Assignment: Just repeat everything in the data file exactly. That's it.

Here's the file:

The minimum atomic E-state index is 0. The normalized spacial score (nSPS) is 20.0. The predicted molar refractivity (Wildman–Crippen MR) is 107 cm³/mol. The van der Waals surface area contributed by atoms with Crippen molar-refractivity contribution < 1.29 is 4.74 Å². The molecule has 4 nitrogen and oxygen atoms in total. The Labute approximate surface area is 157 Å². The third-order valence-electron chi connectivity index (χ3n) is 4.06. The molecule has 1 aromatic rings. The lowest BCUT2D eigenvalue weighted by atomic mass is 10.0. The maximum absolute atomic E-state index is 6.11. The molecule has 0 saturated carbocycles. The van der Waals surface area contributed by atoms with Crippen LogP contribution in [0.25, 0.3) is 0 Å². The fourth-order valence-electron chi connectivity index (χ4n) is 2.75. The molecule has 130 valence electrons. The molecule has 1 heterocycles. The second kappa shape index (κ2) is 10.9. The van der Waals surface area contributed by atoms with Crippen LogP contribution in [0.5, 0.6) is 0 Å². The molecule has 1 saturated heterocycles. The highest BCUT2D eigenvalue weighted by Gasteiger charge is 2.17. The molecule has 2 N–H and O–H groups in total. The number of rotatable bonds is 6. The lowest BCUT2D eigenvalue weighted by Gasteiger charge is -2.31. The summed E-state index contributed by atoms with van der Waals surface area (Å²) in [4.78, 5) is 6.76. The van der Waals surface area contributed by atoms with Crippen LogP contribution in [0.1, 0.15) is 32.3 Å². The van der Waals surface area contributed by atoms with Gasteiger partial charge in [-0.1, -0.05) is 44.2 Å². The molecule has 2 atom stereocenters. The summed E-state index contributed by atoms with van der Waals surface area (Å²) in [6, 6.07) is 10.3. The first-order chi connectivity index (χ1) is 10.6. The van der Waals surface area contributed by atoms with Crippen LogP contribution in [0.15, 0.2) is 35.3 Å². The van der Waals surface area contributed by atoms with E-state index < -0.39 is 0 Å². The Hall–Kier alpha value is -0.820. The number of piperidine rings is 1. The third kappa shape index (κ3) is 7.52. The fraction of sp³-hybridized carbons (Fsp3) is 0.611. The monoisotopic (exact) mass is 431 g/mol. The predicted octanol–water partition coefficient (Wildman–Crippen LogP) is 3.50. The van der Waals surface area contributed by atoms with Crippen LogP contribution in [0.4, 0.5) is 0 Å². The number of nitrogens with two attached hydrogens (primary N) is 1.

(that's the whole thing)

The minimum atomic E-state index is 0. The normalized spacial score (nSPS) is 20.0. The predicted molar refractivity (Wildman–Crippen MR) is 107 cm³/mol. The van der Waals surface area contributed by atoms with Crippen molar-refractivity contribution < 1.29 is 4.74 Å². The molecule has 4 nitrogen and oxygen atoms in total. The Labute approximate surface area is 157 Å². The third-order valence-electron chi connectivity index (χ3n) is 4.06. The molecule has 1 aromatic rings. The lowest BCUT2D eigenvalue weighted by atomic mass is 10.0. The maximum absolute atomic E-state index is 6.11. The molecule has 0 saturated carbocycles. The van der Waals surface area contributed by atoms with Crippen LogP contribution in [0.25, 0.3) is 0 Å². The fourth-order valence-electron chi connectivity index (χ4n) is 2.75. The molecule has 130 valence electrons. The molecule has 1 heterocycles. The second kappa shape index (κ2) is 10.9. The van der Waals surface area contributed by atoms with Crippen LogP contribution in [0.5, 0.6) is 0 Å². The molecule has 1 saturated heterocycles. The highest BCUT2D eigenvalue weighted by Gasteiger charge is 2.17. The molecule has 2 N–H and O–H groups in total. The number of rotatable bonds is 6. The lowest BCUT2D eigenvalue weighted by Gasteiger charge is -2.31. The summed E-state index contributed by atoms with van der Waals surface area (Å²) in [4.78, 5) is 6.76. The van der Waals surface area contributed by atoms with Crippen LogP contribution in [0.1, 0.15) is 32.3 Å². The van der Waals surface area contributed by atoms with Gasteiger partial charge in [-0.1, -0.05) is 44.2 Å². The molecule has 2 atom stereocenters. The summed E-state index contributed by atoms with van der Waals surface area (Å²) in [6, 6.07) is 10.3. The first-order chi connectivity index (χ1) is 10.6. The van der Waals surface area contributed by atoms with Crippen LogP contribution in [0.15, 0.2) is 35.3 Å². The van der Waals surface area contributed by atoms with E-state index < -0.39 is 0 Å². The Hall–Kier alpha value is -0.820. The number of piperidine rings is 1. The third kappa shape index (κ3) is 7.52. The fraction of sp³-hybridized carbons (Fsp3) is 0.611. The monoisotopic (exact) mass is 431 g/mol. The predicted octanol–water partition coefficient (Wildman–Crippen LogP) is 3.50. The van der Waals surface area contributed by atoms with Crippen LogP contribution in [0.4, 0.5) is 0 Å². The number of nitrogens with two attached hydrogens (primary N) is 1.